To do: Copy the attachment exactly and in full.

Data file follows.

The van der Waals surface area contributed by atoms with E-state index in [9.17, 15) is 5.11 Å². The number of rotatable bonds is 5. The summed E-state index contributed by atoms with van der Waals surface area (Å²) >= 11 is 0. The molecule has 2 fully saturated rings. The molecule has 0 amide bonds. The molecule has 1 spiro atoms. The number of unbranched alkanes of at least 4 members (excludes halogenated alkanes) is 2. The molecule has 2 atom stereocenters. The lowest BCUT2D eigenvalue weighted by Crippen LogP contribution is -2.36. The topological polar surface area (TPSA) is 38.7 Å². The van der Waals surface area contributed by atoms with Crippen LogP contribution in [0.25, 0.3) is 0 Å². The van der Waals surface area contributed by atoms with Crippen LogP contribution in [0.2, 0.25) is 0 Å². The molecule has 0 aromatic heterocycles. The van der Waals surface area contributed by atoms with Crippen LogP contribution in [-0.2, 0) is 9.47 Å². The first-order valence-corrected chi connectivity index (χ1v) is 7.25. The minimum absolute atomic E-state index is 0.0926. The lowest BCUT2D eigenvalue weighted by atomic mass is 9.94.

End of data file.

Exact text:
The van der Waals surface area contributed by atoms with E-state index in [9.17, 15) is 5.11 Å². The number of rotatable bonds is 5. The summed E-state index contributed by atoms with van der Waals surface area (Å²) >= 11 is 0. The molecule has 2 fully saturated rings. The molecule has 0 amide bonds. The molecule has 1 spiro atoms. The number of unbranched alkanes of at least 4 members (excludes halogenated alkanes) is 2. The molecule has 2 atom stereocenters. The lowest BCUT2D eigenvalue weighted by Crippen LogP contribution is -2.36. The topological polar surface area (TPSA) is 38.7 Å². The van der Waals surface area contributed by atoms with Crippen LogP contribution in [0.25, 0.3) is 0 Å². The van der Waals surface area contributed by atoms with Crippen LogP contribution in [0.2, 0.25) is 0 Å². The molecule has 0 aromatic heterocycles. The van der Waals surface area contributed by atoms with Crippen LogP contribution in [-0.2, 0) is 9.47 Å². The first-order valence-corrected chi connectivity index (χ1v) is 7.25. The minimum absolute atomic E-state index is 0.0926. The lowest BCUT2D eigenvalue weighted by atomic mass is 9.94.